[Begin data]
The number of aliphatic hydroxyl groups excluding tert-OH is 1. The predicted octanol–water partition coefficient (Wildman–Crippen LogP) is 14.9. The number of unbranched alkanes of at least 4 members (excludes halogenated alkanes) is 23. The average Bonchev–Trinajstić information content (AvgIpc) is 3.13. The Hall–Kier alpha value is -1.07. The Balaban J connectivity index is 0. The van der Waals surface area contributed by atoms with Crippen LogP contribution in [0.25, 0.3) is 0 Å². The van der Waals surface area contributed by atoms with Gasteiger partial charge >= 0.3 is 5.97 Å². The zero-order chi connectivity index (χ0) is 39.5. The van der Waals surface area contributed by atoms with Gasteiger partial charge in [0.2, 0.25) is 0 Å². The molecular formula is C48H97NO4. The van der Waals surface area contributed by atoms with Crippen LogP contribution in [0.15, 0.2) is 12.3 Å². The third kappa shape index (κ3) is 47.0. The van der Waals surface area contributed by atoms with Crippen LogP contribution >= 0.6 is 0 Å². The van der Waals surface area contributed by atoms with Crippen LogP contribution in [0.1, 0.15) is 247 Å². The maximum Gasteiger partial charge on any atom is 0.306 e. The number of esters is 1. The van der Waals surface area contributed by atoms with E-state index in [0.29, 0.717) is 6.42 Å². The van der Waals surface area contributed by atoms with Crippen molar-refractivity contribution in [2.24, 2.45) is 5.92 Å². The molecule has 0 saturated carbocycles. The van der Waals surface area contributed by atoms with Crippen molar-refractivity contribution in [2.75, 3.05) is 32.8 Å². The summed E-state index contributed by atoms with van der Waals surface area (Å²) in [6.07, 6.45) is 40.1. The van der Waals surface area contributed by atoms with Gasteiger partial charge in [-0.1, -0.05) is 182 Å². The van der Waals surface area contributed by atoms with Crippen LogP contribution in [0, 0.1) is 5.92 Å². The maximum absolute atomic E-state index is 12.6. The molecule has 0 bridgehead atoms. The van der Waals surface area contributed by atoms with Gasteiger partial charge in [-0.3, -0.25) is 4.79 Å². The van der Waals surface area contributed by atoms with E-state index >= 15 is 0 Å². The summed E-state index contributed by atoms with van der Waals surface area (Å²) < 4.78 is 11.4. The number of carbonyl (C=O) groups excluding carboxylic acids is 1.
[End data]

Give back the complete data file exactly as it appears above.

The number of aliphatic hydroxyl groups excluding tert-OH is 1. The predicted octanol–water partition coefficient (Wildman–Crippen LogP) is 14.9. The number of unbranched alkanes of at least 4 members (excludes halogenated alkanes) is 23. The average Bonchev–Trinajstić information content (AvgIpc) is 3.13. The Hall–Kier alpha value is -1.07. The Balaban J connectivity index is 0. The van der Waals surface area contributed by atoms with Crippen LogP contribution in [0.25, 0.3) is 0 Å². The van der Waals surface area contributed by atoms with Gasteiger partial charge >= 0.3 is 5.97 Å². The zero-order chi connectivity index (χ0) is 39.5. The van der Waals surface area contributed by atoms with Gasteiger partial charge in [0.2, 0.25) is 0 Å². The molecular formula is C48H97NO4. The van der Waals surface area contributed by atoms with Crippen LogP contribution in [0.15, 0.2) is 12.3 Å². The third kappa shape index (κ3) is 47.0. The van der Waals surface area contributed by atoms with Crippen LogP contribution >= 0.6 is 0 Å². The van der Waals surface area contributed by atoms with Crippen LogP contribution in [0.1, 0.15) is 247 Å². The maximum Gasteiger partial charge on any atom is 0.306 e. The number of esters is 1. The van der Waals surface area contributed by atoms with E-state index in [0.29, 0.717) is 6.42 Å². The van der Waals surface area contributed by atoms with Crippen molar-refractivity contribution in [2.24, 2.45) is 5.92 Å². The molecule has 0 saturated carbocycles. The van der Waals surface area contributed by atoms with Crippen molar-refractivity contribution in [2.75, 3.05) is 32.8 Å². The summed E-state index contributed by atoms with van der Waals surface area (Å²) in [6.07, 6.45) is 40.1. The van der Waals surface area contributed by atoms with Gasteiger partial charge in [-0.1, -0.05) is 182 Å². The van der Waals surface area contributed by atoms with Crippen LogP contribution in [0, 0.1) is 5.92 Å². The maximum absolute atomic E-state index is 12.6. The molecule has 0 bridgehead atoms. The van der Waals surface area contributed by atoms with Gasteiger partial charge in [-0.3, -0.25) is 4.79 Å². The van der Waals surface area contributed by atoms with E-state index >= 15 is 0 Å². The summed E-state index contributed by atoms with van der Waals surface area (Å²) < 4.78 is 11.4. The number of carbonyl (C=O) groups excluding carboxylic acids is 1.